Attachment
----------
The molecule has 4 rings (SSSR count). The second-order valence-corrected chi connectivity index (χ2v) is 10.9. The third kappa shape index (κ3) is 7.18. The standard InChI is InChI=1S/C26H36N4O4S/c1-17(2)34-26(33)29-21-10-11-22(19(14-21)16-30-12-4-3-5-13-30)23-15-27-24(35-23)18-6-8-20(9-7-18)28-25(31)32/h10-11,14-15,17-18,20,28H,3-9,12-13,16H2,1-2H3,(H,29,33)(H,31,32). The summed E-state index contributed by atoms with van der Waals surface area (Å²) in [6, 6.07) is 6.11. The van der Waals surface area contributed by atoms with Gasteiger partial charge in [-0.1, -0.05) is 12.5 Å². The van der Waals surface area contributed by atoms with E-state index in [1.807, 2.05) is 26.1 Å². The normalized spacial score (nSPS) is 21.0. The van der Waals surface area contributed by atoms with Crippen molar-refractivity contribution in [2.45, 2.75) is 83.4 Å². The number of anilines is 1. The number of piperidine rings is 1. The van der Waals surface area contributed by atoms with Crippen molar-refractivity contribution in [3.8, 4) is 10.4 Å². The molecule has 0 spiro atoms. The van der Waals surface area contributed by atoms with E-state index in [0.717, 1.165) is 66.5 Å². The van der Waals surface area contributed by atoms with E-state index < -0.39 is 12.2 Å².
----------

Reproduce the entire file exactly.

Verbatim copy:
The molecule has 4 rings (SSSR count). The second-order valence-corrected chi connectivity index (χ2v) is 10.9. The third kappa shape index (κ3) is 7.18. The standard InChI is InChI=1S/C26H36N4O4S/c1-17(2)34-26(33)29-21-10-11-22(19(14-21)16-30-12-4-3-5-13-30)23-15-27-24(35-23)18-6-8-20(9-7-18)28-25(31)32/h10-11,14-15,17-18,20,28H,3-9,12-13,16H2,1-2H3,(H,29,33)(H,31,32). The summed E-state index contributed by atoms with van der Waals surface area (Å²) in [6, 6.07) is 6.11. The van der Waals surface area contributed by atoms with Gasteiger partial charge in [-0.1, -0.05) is 12.5 Å². The van der Waals surface area contributed by atoms with E-state index in [1.807, 2.05) is 26.1 Å². The normalized spacial score (nSPS) is 21.0. The van der Waals surface area contributed by atoms with Crippen molar-refractivity contribution in [2.45, 2.75) is 83.4 Å². The number of anilines is 1. The number of piperidine rings is 1. The van der Waals surface area contributed by atoms with Crippen molar-refractivity contribution in [3.8, 4) is 10.4 Å². The molecule has 0 spiro atoms. The van der Waals surface area contributed by atoms with E-state index in [0.717, 1.165) is 66.5 Å². The van der Waals surface area contributed by atoms with E-state index < -0.39 is 12.2 Å².